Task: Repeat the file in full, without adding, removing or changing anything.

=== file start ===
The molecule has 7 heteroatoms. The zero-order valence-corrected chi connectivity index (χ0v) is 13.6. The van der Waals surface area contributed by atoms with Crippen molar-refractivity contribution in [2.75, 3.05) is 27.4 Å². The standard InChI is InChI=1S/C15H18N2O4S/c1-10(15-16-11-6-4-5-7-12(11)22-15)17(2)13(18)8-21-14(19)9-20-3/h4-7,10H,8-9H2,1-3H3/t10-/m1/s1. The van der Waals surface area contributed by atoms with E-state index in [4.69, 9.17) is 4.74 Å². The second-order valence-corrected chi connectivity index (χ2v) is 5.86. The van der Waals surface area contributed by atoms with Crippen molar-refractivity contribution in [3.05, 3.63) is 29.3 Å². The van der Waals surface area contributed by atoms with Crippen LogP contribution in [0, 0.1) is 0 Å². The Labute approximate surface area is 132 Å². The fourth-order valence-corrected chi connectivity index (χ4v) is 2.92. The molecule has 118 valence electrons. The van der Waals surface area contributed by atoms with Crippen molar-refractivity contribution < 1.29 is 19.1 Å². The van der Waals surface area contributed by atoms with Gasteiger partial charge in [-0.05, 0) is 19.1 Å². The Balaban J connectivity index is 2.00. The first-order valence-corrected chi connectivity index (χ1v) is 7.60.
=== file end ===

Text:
The molecule has 7 heteroatoms. The zero-order valence-corrected chi connectivity index (χ0v) is 13.6. The van der Waals surface area contributed by atoms with Crippen molar-refractivity contribution in [2.75, 3.05) is 27.4 Å². The standard InChI is InChI=1S/C15H18N2O4S/c1-10(15-16-11-6-4-5-7-12(11)22-15)17(2)13(18)8-21-14(19)9-20-3/h4-7,10H,8-9H2,1-3H3/t10-/m1/s1. The van der Waals surface area contributed by atoms with E-state index in [4.69, 9.17) is 4.74 Å². The second-order valence-corrected chi connectivity index (χ2v) is 5.86. The van der Waals surface area contributed by atoms with Crippen molar-refractivity contribution in [3.05, 3.63) is 29.3 Å². The van der Waals surface area contributed by atoms with Crippen LogP contribution in [0, 0.1) is 0 Å². The Labute approximate surface area is 132 Å². The fourth-order valence-corrected chi connectivity index (χ4v) is 2.92. The molecule has 118 valence electrons. The van der Waals surface area contributed by atoms with Crippen molar-refractivity contribution < 1.29 is 19.1 Å². The van der Waals surface area contributed by atoms with Gasteiger partial charge in [-0.05, 0) is 19.1 Å². The Balaban J connectivity index is 2.00. The first-order valence-corrected chi connectivity index (χ1v) is 7.60.